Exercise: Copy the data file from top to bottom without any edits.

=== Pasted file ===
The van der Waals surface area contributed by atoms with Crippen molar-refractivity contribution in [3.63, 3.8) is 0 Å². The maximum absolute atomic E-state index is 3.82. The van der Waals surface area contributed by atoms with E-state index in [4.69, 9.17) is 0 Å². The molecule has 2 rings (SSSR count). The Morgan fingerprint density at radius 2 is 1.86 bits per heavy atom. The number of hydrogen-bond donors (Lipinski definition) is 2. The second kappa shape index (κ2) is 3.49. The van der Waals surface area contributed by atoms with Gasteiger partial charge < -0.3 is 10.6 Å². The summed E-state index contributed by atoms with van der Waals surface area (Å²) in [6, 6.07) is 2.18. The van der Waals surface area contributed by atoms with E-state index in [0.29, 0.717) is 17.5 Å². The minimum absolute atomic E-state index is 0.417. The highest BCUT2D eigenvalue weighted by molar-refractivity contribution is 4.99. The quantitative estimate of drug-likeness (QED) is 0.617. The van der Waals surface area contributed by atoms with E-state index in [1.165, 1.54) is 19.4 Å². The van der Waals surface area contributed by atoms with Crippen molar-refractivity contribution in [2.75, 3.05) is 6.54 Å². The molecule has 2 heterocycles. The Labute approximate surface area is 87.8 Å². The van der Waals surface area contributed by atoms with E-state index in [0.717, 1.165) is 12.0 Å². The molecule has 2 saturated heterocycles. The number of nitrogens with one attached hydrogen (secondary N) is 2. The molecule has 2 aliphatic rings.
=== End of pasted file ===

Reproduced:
The van der Waals surface area contributed by atoms with Crippen molar-refractivity contribution in [3.63, 3.8) is 0 Å². The maximum absolute atomic E-state index is 3.82. The van der Waals surface area contributed by atoms with E-state index in [4.69, 9.17) is 0 Å². The molecule has 2 rings (SSSR count). The Morgan fingerprint density at radius 2 is 1.86 bits per heavy atom. The number of hydrogen-bond donors (Lipinski definition) is 2. The second kappa shape index (κ2) is 3.49. The van der Waals surface area contributed by atoms with Gasteiger partial charge < -0.3 is 10.6 Å². The summed E-state index contributed by atoms with van der Waals surface area (Å²) in [6, 6.07) is 2.18. The van der Waals surface area contributed by atoms with E-state index in [0.29, 0.717) is 17.5 Å². The minimum absolute atomic E-state index is 0.417. The highest BCUT2D eigenvalue weighted by molar-refractivity contribution is 4.99. The quantitative estimate of drug-likeness (QED) is 0.617. The van der Waals surface area contributed by atoms with E-state index in [1.165, 1.54) is 19.4 Å². The van der Waals surface area contributed by atoms with Crippen molar-refractivity contribution in [2.75, 3.05) is 6.54 Å². The molecule has 2 heterocycles. The Labute approximate surface area is 87.8 Å². The van der Waals surface area contributed by atoms with E-state index in [0.717, 1.165) is 12.0 Å². The molecule has 2 saturated heterocycles. The number of nitrogens with one attached hydrogen (secondary N) is 2. The molecule has 2 aliphatic rings.